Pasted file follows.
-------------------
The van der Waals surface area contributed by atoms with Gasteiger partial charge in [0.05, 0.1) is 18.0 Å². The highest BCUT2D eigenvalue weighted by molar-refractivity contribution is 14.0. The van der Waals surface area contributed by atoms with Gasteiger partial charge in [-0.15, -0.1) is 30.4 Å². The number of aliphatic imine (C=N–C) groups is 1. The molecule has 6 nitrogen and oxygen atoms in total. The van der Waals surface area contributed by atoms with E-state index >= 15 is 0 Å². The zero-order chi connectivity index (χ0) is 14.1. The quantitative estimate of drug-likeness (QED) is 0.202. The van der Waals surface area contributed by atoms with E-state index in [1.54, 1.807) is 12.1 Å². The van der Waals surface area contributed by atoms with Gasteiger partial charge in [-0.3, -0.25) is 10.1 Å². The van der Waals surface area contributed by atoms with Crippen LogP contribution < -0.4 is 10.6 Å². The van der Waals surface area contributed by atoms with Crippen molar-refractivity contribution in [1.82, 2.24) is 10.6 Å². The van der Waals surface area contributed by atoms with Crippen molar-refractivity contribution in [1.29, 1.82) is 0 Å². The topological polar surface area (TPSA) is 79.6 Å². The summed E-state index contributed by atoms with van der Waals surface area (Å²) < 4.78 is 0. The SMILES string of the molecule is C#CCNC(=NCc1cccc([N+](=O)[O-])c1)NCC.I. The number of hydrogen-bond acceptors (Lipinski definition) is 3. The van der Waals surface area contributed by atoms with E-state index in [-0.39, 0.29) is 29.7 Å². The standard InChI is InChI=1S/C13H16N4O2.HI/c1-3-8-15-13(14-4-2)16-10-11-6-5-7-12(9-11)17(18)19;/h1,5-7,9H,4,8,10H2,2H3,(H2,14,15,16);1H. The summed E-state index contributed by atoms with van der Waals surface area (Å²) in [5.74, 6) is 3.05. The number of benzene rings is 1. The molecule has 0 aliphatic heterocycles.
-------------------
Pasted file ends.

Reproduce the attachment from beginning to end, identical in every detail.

The van der Waals surface area contributed by atoms with Gasteiger partial charge in [0.05, 0.1) is 18.0 Å². The highest BCUT2D eigenvalue weighted by molar-refractivity contribution is 14.0. The van der Waals surface area contributed by atoms with Gasteiger partial charge in [-0.15, -0.1) is 30.4 Å². The number of aliphatic imine (C=N–C) groups is 1. The molecule has 6 nitrogen and oxygen atoms in total. The van der Waals surface area contributed by atoms with E-state index >= 15 is 0 Å². The zero-order chi connectivity index (χ0) is 14.1. The quantitative estimate of drug-likeness (QED) is 0.202. The van der Waals surface area contributed by atoms with E-state index in [1.54, 1.807) is 12.1 Å². The van der Waals surface area contributed by atoms with Gasteiger partial charge in [-0.3, -0.25) is 10.1 Å². The van der Waals surface area contributed by atoms with Crippen LogP contribution < -0.4 is 10.6 Å². The van der Waals surface area contributed by atoms with Crippen molar-refractivity contribution in [1.82, 2.24) is 10.6 Å². The van der Waals surface area contributed by atoms with Crippen molar-refractivity contribution in [1.29, 1.82) is 0 Å². The topological polar surface area (TPSA) is 79.6 Å². The summed E-state index contributed by atoms with van der Waals surface area (Å²) < 4.78 is 0. The SMILES string of the molecule is C#CCNC(=NCc1cccc([N+](=O)[O-])c1)NCC.I. The number of hydrogen-bond acceptors (Lipinski definition) is 3. The van der Waals surface area contributed by atoms with E-state index in [-0.39, 0.29) is 29.7 Å². The standard InChI is InChI=1S/C13H16N4O2.HI/c1-3-8-15-13(14-4-2)16-10-11-6-5-7-12(9-11)17(18)19;/h1,5-7,9H,4,8,10H2,2H3,(H2,14,15,16);1H. The summed E-state index contributed by atoms with van der Waals surface area (Å²) in [5.74, 6) is 3.05. The number of benzene rings is 1. The molecule has 0 aliphatic heterocycles.